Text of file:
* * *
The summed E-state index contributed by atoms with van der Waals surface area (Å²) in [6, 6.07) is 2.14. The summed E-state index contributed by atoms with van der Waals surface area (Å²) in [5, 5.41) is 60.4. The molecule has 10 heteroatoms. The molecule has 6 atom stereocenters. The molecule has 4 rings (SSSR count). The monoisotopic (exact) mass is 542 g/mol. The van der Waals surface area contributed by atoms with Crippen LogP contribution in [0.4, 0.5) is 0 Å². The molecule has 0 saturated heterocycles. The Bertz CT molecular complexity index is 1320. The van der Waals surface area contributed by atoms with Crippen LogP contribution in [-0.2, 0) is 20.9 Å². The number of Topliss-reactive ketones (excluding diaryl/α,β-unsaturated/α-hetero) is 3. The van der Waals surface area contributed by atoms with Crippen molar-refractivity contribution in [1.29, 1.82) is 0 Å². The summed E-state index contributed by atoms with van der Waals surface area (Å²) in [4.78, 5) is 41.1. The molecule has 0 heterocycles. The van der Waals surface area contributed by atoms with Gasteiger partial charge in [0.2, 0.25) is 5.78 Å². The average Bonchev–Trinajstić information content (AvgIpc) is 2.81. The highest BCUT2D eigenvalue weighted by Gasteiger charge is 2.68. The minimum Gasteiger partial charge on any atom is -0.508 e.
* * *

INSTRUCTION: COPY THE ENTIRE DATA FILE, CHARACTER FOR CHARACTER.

The summed E-state index contributed by atoms with van der Waals surface area (Å²) in [6, 6.07) is 2.14. The summed E-state index contributed by atoms with van der Waals surface area (Å²) in [5, 5.41) is 60.4. The molecule has 10 heteroatoms. The molecule has 6 atom stereocenters. The molecule has 4 rings (SSSR count). The monoisotopic (exact) mass is 542 g/mol. The van der Waals surface area contributed by atoms with Crippen LogP contribution in [0.4, 0.5) is 0 Å². The molecule has 0 saturated heterocycles. The Bertz CT molecular complexity index is 1320. The van der Waals surface area contributed by atoms with Crippen LogP contribution in [-0.2, 0) is 20.9 Å². The number of Topliss-reactive ketones (excluding diaryl/α,β-unsaturated/α-hetero) is 3. The van der Waals surface area contributed by atoms with Crippen molar-refractivity contribution in [1.29, 1.82) is 0 Å². The summed E-state index contributed by atoms with van der Waals surface area (Å²) in [4.78, 5) is 41.1. The molecule has 0 heterocycles. The van der Waals surface area contributed by atoms with Gasteiger partial charge in [0.2, 0.25) is 5.78 Å². The average Bonchev–Trinajstić information content (AvgIpc) is 2.81. The highest BCUT2D eigenvalue weighted by Gasteiger charge is 2.68. The minimum Gasteiger partial charge on any atom is -0.508 e.